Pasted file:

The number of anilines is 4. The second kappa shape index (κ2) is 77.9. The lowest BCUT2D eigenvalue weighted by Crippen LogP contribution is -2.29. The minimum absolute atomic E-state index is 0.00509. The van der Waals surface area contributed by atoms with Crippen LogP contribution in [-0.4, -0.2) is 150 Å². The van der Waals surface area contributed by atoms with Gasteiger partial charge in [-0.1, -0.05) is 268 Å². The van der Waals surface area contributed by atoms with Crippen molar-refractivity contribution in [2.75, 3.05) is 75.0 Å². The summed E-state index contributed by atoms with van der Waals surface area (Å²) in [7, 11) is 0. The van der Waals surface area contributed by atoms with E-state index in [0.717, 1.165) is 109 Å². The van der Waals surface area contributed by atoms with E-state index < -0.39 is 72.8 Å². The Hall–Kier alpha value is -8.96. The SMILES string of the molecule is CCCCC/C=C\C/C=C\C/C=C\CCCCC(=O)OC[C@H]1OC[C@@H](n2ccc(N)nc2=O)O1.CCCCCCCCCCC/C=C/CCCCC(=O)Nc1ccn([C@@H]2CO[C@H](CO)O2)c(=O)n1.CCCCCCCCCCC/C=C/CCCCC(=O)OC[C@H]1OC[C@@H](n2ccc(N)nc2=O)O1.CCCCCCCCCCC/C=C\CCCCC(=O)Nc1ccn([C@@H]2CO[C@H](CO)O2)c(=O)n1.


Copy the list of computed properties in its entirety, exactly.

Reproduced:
The number of anilines is 4. The second kappa shape index (κ2) is 77.9. The lowest BCUT2D eigenvalue weighted by Crippen LogP contribution is -2.29. The minimum absolute atomic E-state index is 0.00509. The van der Waals surface area contributed by atoms with Crippen LogP contribution in [-0.4, -0.2) is 150 Å². The van der Waals surface area contributed by atoms with Gasteiger partial charge in [-0.1, -0.05) is 268 Å². The van der Waals surface area contributed by atoms with Crippen molar-refractivity contribution in [2.75, 3.05) is 75.0 Å². The summed E-state index contributed by atoms with van der Waals surface area (Å²) in [7, 11) is 0. The van der Waals surface area contributed by atoms with E-state index in [0.717, 1.165) is 109 Å². The van der Waals surface area contributed by atoms with E-state index < -0.39 is 72.8 Å². The Hall–Kier alpha value is -8.96. The SMILES string of the molecule is CCCCC/C=C\C/C=C\C/C=C\CCCCC(=O)OC[C@H]1OC[C@@H](n2ccc(N)nc2=O)O1.CCCCCCCCCCC/C=C/CCCCC(=O)Nc1ccn([C@@H]2CO[C@H](CO)O2)c(=O)n1.CCCCCCCCCCC/C=C/CCCCC(=O)OC[C@H]1OC[C@@H](n2ccc(N)nc2=O)O1.CCCCCCCCCCC/C=C\CCCCC(=O)Nc1ccn([C@@H]2CO[C@H](CO)O2)c(=O)n1.